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Publication numberUS3644868 A
Publication typeGrant
Publication dateFeb 22, 1972
Filing dateApr 27, 1970
Priority dateApr 27, 1970
Publication numberUS 3644868 A, US 3644868A, US-A-3644868, US3644868 A, US3644868A
InventorsDavid Nevala
Original AssigneeDigital Equipment Corp
Export CitationBiBTeX, EndNote, RefMan
External Links: USPTO, USPTO Assignment, Espacenet
Module holder
US 3644868 A
Abstract  available in
Images(1)
Previous page
Next page
Claims  available in
Description  (OCR text may contain errors)

[4 Feb. 22, 1972 OTHER PUBLICATIONS IBM Technical Disclosure Bulletin, Vol. I 1, No. l2, 5- 1969 Maynard Air Bag" By D. E. Rutter, Sr. page 1694.

' Electrical World Magazine, Apr. 25, 1960 issue, page 95 Article entitled Rubber Cover Electrical World Magazine June 22, 1960 issue, page 138 Article entitled Terminal Block C0vers....667"

1 Primary Examiner-Marvin A. Champion 339/11 mar/174,1 G1 3 17/ Assistant Examiner-Terrell P. Lewis 339 36, 339 66 M, 339 198 J ............H02b 1/02, 110511 1/02 and Mcxenna, .339/17 LM, 17M, 38, 39, 36,

,65, 66 R, 66 M; 317/101 [57] ABSTRACT Umted States Patent Nevala [54] MODULE HOLDER [72] Inventor: David Nevala,l-ludson,

[73] Assignee: Digital Equipment Corporation,

' Mass.

22 Filed: Apr. 21, 1970 [21] Appl.No.: 31,926

[521 [51] [58] FieldofSearch................

D. e e P mmo mmmmw m s m sP az wm o em. mmn S .m m m mdm o m m m m rmhm m wwlmw Wwmwd bt. afl me mm wmmd mm m. m hm mn 1 c M M m fiy $3 w E m m h mu m w mosmdmnmeww 1 .cran m m 3 w mm m mmw mm lav .l. v pedhii m mm fimmm m mmm .m.mw m C 1 d. h a 7 I 1 1 m m 11.: mama; 4/4 i m ww M. "mm m; u sw g v11. a m ma kh. rmw m m mum E. 1. b d m mo n m m wme emd mm a ume m Aflhmwmacmmm 1 x HHMM M m DD99 n D 55 2 1 mmww 0" G S .3 n 110: 8 7" N 33"" 3 1mm U." u 1 v W F, s A u m I'm m m H E n 4 T m P a .m n m m A Q D c s. m 7 mm M B m ma m ma n T I {are 1.,S 0 e er m M D Nu m GP G E A 1 0 P 7 1, W? N B uww hnnn C M u mw2mfi 0 ma wwwn ,3 20 2 320 qv an soon, 5 111 PATENTEBFEB22 Ian INVENTOR DAVID NEVALA BY Wham 77km ATTORNEYS MODULE HOLDER BACKGROUND OF THE INVENTION This invention relates to a holder for retaining printed circuit cards in their proper positions in an electrical system.

In present-day electrical equipment such as data processing systems and the like, many electrical components are very often mounted and wired together on printed circuit cards which plug into connector blocks. As a rule, several of these cards are arranged in tiers in these blocks.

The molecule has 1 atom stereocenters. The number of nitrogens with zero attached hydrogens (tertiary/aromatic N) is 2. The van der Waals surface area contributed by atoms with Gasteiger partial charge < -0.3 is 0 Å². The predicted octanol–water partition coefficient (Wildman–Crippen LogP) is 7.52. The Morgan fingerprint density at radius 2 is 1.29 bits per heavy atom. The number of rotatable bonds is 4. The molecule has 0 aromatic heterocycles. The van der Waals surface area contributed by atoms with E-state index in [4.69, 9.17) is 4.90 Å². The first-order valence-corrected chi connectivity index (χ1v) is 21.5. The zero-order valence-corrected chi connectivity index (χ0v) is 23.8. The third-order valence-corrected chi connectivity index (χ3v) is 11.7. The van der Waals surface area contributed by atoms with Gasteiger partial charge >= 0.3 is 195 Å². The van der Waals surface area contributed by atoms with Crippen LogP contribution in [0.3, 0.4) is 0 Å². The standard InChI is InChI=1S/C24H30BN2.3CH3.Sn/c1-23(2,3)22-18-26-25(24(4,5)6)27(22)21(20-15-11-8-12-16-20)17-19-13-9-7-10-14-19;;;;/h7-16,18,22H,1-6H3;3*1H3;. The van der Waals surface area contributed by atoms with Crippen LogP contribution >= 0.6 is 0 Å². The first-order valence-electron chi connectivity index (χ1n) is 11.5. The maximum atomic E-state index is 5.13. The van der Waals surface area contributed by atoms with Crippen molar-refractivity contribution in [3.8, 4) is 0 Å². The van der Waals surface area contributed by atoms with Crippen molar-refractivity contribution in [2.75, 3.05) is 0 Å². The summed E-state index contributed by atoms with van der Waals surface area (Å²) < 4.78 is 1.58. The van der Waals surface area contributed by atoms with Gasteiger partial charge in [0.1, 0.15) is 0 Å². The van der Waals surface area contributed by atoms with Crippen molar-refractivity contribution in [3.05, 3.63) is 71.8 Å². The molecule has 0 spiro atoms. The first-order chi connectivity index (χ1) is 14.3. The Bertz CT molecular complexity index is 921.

Oftentimes, these cards tend to slip out of their connector blocks to a greater or lesser extent so that they become cocked. This is particularly so if the system is jostled or bumped during handling and use, or if the cards themselves are relatively long so that they exert a considerable moment on their resilient connections to the connector blocks. When such displacement of the cards occurs, the uninsulated components on one card have an opportunity to contact the uninsulated printed circuit paths and contacts on an adjacent card causing short circuits. In other instances, a card may cock to such an extent that one or more of its connections with the connector block are disrupted. Both of these eventualities change the systems electrical characteristics so that it no longer operates properly. Also, in some cases, a short circuit created in this fashion may cause serious damage to other components in the system.

SUMMARY OF THE INVENTION Accordingly, an object of the present invention is to provide improved apparatus for retaining printed circuit cards in their proper positions.

Another object of the invention is to provide a holder for properly spacing rows and columns of printed circuit cards.

Yet another object of the invention is to provide a holder of the above type which is easily installed without any spacial tools or equipment.

A further object of the invention is to provide a holder of the above type which securely retains the cards yet which can be removed relatively easily when it is necessary to repair or replace a particular card.

Another object of the invention is to provide a holder of the above type which is easy and inexpensive to manufacture.

Other objects will in part be obvious and will in part appear hereinafter.

The invention accordingly comprises the features of construction, combination of elements and arrangement of parts which will be exemplified in the following detailed disclosure, and the scope of the invention will be indicated in the claims.

Briefly, the holder is molded of a relatively stiff but resilient plastic material such as polypropylene. It comprises a generally rectangular strip having one or more rows of grippers projecting from one side thereof. The spacing between the grippers in each row corresponds to the spacing between the cards in each row and there is also correspondence between the spacings of the gripper rows and the card rows. Each gripper is arranged to grip the edge of a card. More particularly, each gripper comprises a pair of spaced-apart fingers which are arranged to engage opposite faces of the card. In use, the holder is positioned adjacent the edges of the cards in a row or tier so that a gripper is disposed opposite each such card edge. Then the holder is pressed against the cards so that the grippers engage over the card edges.